Evenstad -- whose company supplies photographs for many popular publications, including People magazine, Us weekly, The Enquirer and The New York Times -- said there are always a few bad apples in any profession. But he insisted that, for the most part, the paparazzi safely are doing jobs protected by the First Amendment of the Constitution.
"I understand that photographing Jennifer Garner going to pick up her child for the eighth time, that the parents might look at the 10 photographers there and wonder how this is 'news gathering?'" Evenstad said. "But the point is that to entertainment magazines, it is, and does have news value."
News value or not, celebrities have had some injurious brushes with paparazzi.
Actress Lindsay Lohan was cut and bruised after a photographer allegedly drove his vehicle into her car. And Scarlett Johansson reportedly crashed her car while being chased by photographers.
Over the years, "Legally Blonde" actress Reese Witherspoon has accused photographers of trying to force her off the road, of assaulting her and her children with curse words and of harassing her family at Disneyland.
Santa Monica city officials agreed the possible effect on the children was cause for concern and voted unanimously this week to investigate the parents' concerns, to make sure police were enforcing existing laws and to consider the idea of a 100-foot "buffer zone" around the school to keep celebrity photographers at a distance.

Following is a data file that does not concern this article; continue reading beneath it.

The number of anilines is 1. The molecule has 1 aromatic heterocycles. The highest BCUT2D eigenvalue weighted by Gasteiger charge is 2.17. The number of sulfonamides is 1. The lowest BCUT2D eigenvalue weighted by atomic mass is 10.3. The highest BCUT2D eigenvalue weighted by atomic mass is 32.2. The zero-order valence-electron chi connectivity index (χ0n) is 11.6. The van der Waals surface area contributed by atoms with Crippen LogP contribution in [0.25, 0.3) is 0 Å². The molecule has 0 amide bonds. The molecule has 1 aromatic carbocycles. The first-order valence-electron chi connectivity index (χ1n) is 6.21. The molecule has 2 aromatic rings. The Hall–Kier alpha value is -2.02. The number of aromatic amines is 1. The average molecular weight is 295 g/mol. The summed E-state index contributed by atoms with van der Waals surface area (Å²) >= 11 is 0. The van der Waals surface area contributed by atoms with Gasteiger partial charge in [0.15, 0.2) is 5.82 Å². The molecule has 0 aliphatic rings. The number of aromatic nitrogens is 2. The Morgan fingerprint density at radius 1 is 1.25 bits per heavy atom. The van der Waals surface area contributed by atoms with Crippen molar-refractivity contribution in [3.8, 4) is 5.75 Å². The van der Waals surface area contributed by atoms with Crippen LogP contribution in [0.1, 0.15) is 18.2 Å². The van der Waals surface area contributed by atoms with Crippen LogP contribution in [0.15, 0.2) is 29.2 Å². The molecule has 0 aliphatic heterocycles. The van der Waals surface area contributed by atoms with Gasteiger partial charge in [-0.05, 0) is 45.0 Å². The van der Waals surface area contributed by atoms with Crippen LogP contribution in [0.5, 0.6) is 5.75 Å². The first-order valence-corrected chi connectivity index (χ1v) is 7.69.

But history suggests most legal efforts aimed at curtailing the activity and access of celebrity photographers fall short. Anti-paparazzi campaigns in Malibu and Los Angeles still are talk and no action.
California does have one bill on the books designed to rein in overzealous paparazzi.
In 2005, Gov. Arnold Schwarzenegger -- whose family was the target of extreme paparazzi tactics in the 1990s -- signed a bill that tripled the amount of money in damages people can win if they are assaulted by paparazzi in pursuit of a photo. It also blocked photographers from making money from photos acquired during altercations.
As far as veteran celebrity photographer Ben Evenstad is concerned, there are sufficient rules and regulations protecting the public -- famous or not. And in the end, he said, the object of the photo does not call the shots.
"The choice of whether to be covered by the media is not the subject's choice," Evenstad said. "I have gone for Scarlett Johansson and she says, 'You can't take my picture, I don't want you to.' But this is not how it works.
"Taking choice and putting it into a school's hand or a shop owner's hand, that's just not how it works," he added. "People are going to get covered if they are newsworthy and we can make money by taking their picture."